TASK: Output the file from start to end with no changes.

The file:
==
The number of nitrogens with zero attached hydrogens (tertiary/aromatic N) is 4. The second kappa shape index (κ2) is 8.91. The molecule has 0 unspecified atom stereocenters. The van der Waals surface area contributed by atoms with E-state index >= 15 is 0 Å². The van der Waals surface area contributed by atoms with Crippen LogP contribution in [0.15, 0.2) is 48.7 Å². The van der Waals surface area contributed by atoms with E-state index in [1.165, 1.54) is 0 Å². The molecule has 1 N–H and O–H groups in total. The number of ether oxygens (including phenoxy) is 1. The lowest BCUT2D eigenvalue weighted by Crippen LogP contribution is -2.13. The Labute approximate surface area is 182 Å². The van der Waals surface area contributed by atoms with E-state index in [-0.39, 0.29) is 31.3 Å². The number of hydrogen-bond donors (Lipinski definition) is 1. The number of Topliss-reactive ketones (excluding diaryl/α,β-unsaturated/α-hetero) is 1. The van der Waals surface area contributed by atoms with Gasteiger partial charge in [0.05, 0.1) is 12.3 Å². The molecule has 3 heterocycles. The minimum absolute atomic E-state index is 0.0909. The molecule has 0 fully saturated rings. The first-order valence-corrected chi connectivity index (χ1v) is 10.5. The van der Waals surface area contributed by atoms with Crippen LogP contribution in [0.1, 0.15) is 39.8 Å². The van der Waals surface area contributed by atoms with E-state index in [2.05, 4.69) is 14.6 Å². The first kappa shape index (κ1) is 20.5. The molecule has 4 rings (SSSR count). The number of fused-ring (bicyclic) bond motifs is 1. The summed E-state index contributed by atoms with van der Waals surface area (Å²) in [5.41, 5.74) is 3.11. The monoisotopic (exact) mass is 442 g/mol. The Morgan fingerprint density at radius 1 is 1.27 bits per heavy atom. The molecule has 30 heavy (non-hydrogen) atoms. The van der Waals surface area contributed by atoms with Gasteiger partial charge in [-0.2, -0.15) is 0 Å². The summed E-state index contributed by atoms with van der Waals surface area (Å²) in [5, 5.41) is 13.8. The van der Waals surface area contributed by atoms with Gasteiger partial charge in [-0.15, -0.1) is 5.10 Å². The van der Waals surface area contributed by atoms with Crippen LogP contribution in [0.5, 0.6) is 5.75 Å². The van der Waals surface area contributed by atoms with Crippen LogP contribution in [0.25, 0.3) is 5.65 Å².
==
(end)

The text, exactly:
The number of nitrogens with zero attached hydrogens (tertiary/aromatic N) is 4. The second kappa shape index (κ2) is 8.91. The molecule has 0 unspecified atom stereocenters. The van der Waals surface area contributed by atoms with E-state index >= 15 is 0 Å². The van der Waals surface area contributed by atoms with Crippen LogP contribution in [0.15, 0.2) is 48.7 Å². The van der Waals surface area contributed by atoms with E-state index in [1.165, 1.54) is 0 Å². The molecule has 1 N–H and O–H groups in total. The number of ether oxygens (including phenoxy) is 1. The lowest BCUT2D eigenvalue weighted by Crippen LogP contribution is -2.13. The Labute approximate surface area is 182 Å². The van der Waals surface area contributed by atoms with E-state index in [-0.39, 0.29) is 31.3 Å². The number of hydrogen-bond donors (Lipinski definition) is 1. The number of Topliss-reactive ketones (excluding diaryl/α,β-unsaturated/α-hetero) is 1. The van der Waals surface area contributed by atoms with Gasteiger partial charge in [0.05, 0.1) is 12.3 Å². The molecule has 3 heterocycles. The minimum absolute atomic E-state index is 0.0909. The molecule has 0 fully saturated rings. The first-order valence-corrected chi connectivity index (χ1v) is 10.5. The van der Waals surface area contributed by atoms with Crippen LogP contribution in [0.1, 0.15) is 39.8 Å². The van der Waals surface area contributed by atoms with E-state index in [2.05, 4.69) is 14.6 Å². The first kappa shape index (κ1) is 20.5. The molecule has 4 rings (SSSR count). The number of fused-ring (bicyclic) bond motifs is 1. The summed E-state index contributed by atoms with van der Waals surface area (Å²) in [5.41, 5.74) is 3.11. The monoisotopic (exact) mass is 442 g/mol. The Morgan fingerprint density at radius 1 is 1.27 bits per heavy atom. The molecule has 30 heavy (non-hydrogen) atoms. The van der Waals surface area contributed by atoms with Gasteiger partial charge in [-0.2, -0.15) is 0 Å². The summed E-state index contributed by atoms with van der Waals surface area (Å²) in [5, 5.41) is 13.8. The van der Waals surface area contributed by atoms with Gasteiger partial charge in [-0.15, -0.1) is 5.10 Å². The van der Waals surface area contributed by atoms with Crippen LogP contribution in [0.5, 0.6) is 5.75 Å². The van der Waals surface area contributed by atoms with Crippen LogP contribution in [0.25, 0.3) is 5.65 Å².